We believe that an effective organisation is one that is easy to change. To that end, rather than implementing a rigid system of rules and policy, S3 aims to support people in building self-accountability and discipline required to make just as many agreements as are needed to be effective, and evolve them as necessary, periodically eliminating those agreements which are no longer helpful.

S3 and other agile methods

While other agile frameworks and methods usually focus on software development and project management, and mostly omit the questions of management and governance, organisational structure and organisational change, S3 brings agile thinking to all aspects of an organisation. It aims to solve some interesting challenges: how can we create a coherent agile culture throughout an organisation that is not limited by hierarchical structures or traditional ideas of management (which we know are incompatible to agile), and how can the people in agile organisations thrive, and at the same time discover and develop resources and skills to effectively contribute to a flourishing organisation.

S3 complements the Lean Startup Method, Scrum, eXtreme Programming, Software Kanban (both on a team level and Enterprise Kanban), SAFe, DAD, LeSS, OpenAgile and many other agile and lean methodologies, and it even provides a way to adapt and evolve those methodologies, when an organisation outgrows them.

How to start

The pattern-based approach of S3 allows for an agile (and more common-sense) approach to organisational change: we invite organisations to keep doing what they do well, and only change where there’s a need to evolve, by pulling in one or several of S3’s patterns to resolve actual challenges they’re facing. This way, an organisation can organically grow and adapt to change, at their own pace, which is a stark contrast to the revolutionary change that is is mandated by the all-or-nothing approach of e.g. Scrum or Holacracy, which poses a great risk to organisations, but makes a great business model for consultants.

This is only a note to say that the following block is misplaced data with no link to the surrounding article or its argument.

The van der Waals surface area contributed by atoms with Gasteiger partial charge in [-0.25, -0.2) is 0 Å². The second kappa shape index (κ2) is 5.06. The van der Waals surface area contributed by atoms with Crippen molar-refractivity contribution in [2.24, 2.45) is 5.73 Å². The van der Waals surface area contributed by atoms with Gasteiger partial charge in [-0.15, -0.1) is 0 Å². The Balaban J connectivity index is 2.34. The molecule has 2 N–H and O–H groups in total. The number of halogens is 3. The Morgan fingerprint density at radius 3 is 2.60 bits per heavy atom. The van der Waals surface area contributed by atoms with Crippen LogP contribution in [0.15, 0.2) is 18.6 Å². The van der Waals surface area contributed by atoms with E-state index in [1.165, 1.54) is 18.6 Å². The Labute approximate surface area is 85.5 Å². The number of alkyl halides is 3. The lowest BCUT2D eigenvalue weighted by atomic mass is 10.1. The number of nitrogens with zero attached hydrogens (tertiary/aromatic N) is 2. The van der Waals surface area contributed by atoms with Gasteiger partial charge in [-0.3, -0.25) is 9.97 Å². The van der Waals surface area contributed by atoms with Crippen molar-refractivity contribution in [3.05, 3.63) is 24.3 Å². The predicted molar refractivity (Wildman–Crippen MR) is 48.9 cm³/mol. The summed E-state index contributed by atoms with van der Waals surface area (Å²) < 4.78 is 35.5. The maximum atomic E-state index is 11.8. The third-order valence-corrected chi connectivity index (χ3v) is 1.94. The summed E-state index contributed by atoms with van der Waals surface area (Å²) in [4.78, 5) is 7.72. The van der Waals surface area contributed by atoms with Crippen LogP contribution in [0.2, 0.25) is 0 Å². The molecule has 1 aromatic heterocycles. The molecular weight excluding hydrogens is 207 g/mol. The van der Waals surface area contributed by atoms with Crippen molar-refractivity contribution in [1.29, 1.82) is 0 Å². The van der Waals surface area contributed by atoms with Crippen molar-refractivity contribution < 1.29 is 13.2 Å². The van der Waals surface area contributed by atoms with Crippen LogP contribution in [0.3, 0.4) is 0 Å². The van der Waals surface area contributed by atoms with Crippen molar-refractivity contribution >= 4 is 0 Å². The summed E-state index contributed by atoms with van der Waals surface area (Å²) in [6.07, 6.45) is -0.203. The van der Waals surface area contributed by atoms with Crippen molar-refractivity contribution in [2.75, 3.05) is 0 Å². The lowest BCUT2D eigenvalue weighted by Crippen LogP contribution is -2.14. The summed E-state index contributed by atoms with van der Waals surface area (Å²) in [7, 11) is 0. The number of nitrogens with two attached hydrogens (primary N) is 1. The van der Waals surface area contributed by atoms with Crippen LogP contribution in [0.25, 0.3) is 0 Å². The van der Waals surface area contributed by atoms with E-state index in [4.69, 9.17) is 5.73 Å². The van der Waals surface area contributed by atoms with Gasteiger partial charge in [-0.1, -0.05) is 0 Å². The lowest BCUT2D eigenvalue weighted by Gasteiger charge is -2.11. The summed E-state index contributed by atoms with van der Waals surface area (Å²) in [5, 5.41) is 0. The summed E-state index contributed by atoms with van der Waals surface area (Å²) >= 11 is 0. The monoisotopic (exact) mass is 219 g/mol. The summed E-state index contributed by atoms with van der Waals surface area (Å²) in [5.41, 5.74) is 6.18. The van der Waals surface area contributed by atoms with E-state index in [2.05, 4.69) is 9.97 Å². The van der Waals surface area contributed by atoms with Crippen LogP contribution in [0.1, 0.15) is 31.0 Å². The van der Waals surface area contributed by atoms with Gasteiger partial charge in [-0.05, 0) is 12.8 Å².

Any organisation experimenting with agile is most likely already familiar with several of the patterns contained in S3, e.g. working from a prioritised backlog, or visualising work (usually on a Scrum board or a Kanban board) or holding retrospectives. What often helps agile teams take things to the next level are the S3 patterns around making and evolving agreements. Take for example Consent Decision Making, which can be used to evolve policy in teams implementing Kanban, or product or architecture decisions in a Scrum team. When scaling agile development, teams can use structural patterns like the Delegate Circle or the Service Circle to align their efforts across teams, e.g. around the functions of architecture or product decisions. This is often combined with the pattern for selecting people to roles to determine who best represents each teams in these circles.

There’s a brief overview over all patterns at the S3 site, and a beta version of the upcoming S3 handbook with more detailed descriptions for many patterns at https://evolvingcollaboration.com/sociocracy-3-0-patterns-ebook/

What’s next?

As more and more organisations experiment with S3, the framework will be expanded with more patterns, and existing patterns will be refined and updated with variants which proved to be useful. One example for this is the Driver Mapping pattern, which was discovered and evolved as organisations wanted to dive deeper into S3 and needed a way to identify a circle structure that would make their organisation more effective.

Sociocracy 3.0 Templates for Online Facilitation (Part 1)

I have created a set of templates for online facilitation of the following S3 patterns:

  • Proposal Forming
  • Consent Decision Making
  • Proposals/Agreements

You can find the templates at https://docs.google.com/spreadsheets/d/1B7dh-kOW_zeQtlRPYZbNnz3I2cD9KW56-f1b_AsJzUQ/edit?usp=sharing

More templates are on their way.

The templates contain some instructions to get you started, and are laid out for up to 9 participants (but can easily be extended to accommodate more). Simply make a copy of the template and give access to all participants.

Templates follow the vting format, so participants will record their own contributions in the document while communication through an audio connection (e.g. Skype, Google Hangout, Teamspeak or phone), Even if some people are in the same room, make sure everyone has their own computer and audio connection, preferably through a headset (the cheapest one that came with your phone will give everyone better audio quality than the most expensive conference speaker and microphone).

As always, I’m curious for your feedback bernhard.bockelbrink@gmail.com

The templates are licensed under a Attribution-ShareAlike 4.0 International (CC BY-SA 4.0) License.